Pat said...

It is likely that any female with frequent contact with Joseph might have been suspected of being one of his plural wives, but certainly there were a number who were not. I personally think that Joseph himself had the greatest difficulty carrying out the command, given that he had an attractive, supportive, and emotionally involving wife. Polygamy was a curve ball that led to many complications in an already complicated situation. I am a little reminded of Zipporah's reaction to Moses when he was commanded to initiate circumcision:"then Zipporah took a sharp stone, and cut off the foreskin of her son, and cast it at his feet, and said, surely a bloody husband art thou to me." Some may wonder why God initiated the practice of polygamy which only added to the many tensions and strains of the new community. But in my experience, God doesn't particularly care about convenience or congeniality. Like a coach, when we have barely made it over a hurdle, he just sets it higher for the next round. This was a time of sifting. Joseph lost many of the members of leadership on several previous occasions. None of the original three witnesses of the Book of Mormon stayed in the church,although none revoked their testimony and all came back. In each time of trial and testing new men and women stepped forward.

ktb said...

Based on the words of the posse member used in the story, Pat's response would seem to be part of the reason, and it is appreciated. The posse member's knowledge of Jonathan's status otherwise was a little too detailed for someone outside of Nauvoo in my opinion.

I thought that David Whitmer did not come back into the Church - according to Terryl Givens in 'By the Hand of Mormon.' Oliver Cowdery and Martin Harris did.

daughterofheaven said...

But you, my friend, are possessed of charity, so you think no evil. I suspect that someone who is coming into the home of an individual they believe has a harem might suspect a comely woman of being in said harem if the man in the room has clearly been sleeping on the floor rather than in the bed of said comely woman.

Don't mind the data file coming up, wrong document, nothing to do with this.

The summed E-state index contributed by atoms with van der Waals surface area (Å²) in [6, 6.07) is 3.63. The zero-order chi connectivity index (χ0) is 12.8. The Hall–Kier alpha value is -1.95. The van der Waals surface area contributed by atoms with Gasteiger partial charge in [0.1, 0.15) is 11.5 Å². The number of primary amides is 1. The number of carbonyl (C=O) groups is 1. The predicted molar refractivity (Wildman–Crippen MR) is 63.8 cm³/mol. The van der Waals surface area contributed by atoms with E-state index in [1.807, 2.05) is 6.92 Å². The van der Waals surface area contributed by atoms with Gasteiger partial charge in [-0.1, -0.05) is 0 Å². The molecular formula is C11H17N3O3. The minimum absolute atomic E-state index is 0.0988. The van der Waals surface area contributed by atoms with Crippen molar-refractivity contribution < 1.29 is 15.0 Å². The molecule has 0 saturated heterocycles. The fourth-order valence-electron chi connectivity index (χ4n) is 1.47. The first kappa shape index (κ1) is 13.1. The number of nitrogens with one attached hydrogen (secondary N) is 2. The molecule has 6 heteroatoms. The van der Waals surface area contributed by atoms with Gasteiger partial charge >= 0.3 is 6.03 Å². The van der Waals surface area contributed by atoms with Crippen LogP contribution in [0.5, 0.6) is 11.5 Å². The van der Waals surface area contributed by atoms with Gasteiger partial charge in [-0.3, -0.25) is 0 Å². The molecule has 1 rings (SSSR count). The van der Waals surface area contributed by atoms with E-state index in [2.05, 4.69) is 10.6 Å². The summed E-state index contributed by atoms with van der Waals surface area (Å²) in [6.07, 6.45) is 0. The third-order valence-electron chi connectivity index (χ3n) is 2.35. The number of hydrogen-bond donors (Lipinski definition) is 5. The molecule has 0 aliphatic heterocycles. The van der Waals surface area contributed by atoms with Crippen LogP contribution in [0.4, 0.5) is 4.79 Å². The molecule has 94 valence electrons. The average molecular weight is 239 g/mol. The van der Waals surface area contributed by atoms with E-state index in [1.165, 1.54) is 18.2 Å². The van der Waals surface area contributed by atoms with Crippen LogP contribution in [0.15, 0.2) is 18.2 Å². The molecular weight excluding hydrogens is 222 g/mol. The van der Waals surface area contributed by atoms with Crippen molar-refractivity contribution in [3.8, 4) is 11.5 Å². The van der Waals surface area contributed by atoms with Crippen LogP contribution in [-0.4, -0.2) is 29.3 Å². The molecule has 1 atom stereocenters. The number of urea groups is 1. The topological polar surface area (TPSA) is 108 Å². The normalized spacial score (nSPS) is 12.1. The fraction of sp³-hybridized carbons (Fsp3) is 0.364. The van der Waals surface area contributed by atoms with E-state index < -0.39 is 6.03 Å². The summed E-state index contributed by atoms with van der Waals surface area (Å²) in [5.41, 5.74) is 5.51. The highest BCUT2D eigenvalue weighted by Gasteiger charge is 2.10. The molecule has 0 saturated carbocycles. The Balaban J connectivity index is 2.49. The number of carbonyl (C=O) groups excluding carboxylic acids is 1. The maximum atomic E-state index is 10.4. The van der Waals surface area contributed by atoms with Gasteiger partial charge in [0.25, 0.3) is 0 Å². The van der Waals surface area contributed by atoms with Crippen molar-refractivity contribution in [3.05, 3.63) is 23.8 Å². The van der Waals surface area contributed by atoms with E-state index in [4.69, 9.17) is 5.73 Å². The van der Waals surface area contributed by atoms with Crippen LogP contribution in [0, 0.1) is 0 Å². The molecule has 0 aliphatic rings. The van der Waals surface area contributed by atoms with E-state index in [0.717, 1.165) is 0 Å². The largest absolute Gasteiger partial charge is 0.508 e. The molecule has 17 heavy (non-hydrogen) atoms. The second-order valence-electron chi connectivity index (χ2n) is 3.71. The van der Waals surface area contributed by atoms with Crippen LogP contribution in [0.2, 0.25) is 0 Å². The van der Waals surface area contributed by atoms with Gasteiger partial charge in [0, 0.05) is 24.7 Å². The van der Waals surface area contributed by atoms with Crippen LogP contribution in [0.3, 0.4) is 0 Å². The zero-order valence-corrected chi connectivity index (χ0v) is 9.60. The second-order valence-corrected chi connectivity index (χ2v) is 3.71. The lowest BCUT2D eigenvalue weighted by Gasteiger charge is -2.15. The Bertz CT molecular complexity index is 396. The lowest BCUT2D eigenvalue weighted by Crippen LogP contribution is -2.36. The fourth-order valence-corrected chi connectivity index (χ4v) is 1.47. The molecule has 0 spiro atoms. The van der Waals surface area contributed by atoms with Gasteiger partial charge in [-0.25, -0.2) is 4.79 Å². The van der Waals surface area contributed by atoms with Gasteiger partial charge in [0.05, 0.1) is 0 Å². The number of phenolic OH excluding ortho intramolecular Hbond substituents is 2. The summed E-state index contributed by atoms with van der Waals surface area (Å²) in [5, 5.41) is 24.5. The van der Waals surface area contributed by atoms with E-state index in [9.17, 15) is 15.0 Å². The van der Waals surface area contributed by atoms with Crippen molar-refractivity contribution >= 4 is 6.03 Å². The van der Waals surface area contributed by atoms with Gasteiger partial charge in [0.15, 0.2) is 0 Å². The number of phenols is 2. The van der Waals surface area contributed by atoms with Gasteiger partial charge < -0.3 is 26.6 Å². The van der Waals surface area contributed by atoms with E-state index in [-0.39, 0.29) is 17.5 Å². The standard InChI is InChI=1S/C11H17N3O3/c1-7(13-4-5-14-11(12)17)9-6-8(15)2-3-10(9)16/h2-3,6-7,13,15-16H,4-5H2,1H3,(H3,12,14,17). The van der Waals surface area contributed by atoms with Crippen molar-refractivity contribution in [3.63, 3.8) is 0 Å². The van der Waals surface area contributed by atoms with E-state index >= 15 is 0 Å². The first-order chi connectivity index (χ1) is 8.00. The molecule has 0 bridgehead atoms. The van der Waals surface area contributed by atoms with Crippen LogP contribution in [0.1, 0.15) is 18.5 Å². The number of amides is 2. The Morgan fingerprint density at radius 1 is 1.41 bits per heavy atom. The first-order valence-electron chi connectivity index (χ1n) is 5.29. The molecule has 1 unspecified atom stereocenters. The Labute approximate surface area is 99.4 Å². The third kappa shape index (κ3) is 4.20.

David Whitmer did not come back into the Church. But he did take out a large (full page?) add in the paper right before his death reaffirming his testimony that the Book of Mormon was true, which I imagine Terryl Givens may have mentioned. All three witnesses went to their deaths affirming the Book of Mormon was what it purported to be. In a way, their individual struggles with the Church itself make that affirmation all the more striking.

daughterofheaven said...

One other note - I have Emma know at the time of Joseph's death what is happening to him. I don't know this happened to Emma, but it happened to Saint Margaret of Scotland when her husband, Malcolm McDuncan III was murdered at Alnwick. As we will see, Jonathan became ill in California when his baby, Lucy Elvira, died. I have experienced this myself, where strong feelings on the part of a friend were known to me across space. For example, when I was training to become a missionary, I was filled one day with dread and mortal fear for hours. I called home, certain something horrible had happened. It turned out that my instructor had been mountain climbing that day and had gotten lost in the fog and nearly fell off a cliff. It took her several hours to reach safety. Even though she had no way of knowing that I was even aware of what happened, I now recall that she came to the dorms that evening to let me know she was OK.

About Me

Mother, Physicist, Manager, Author, Genealogist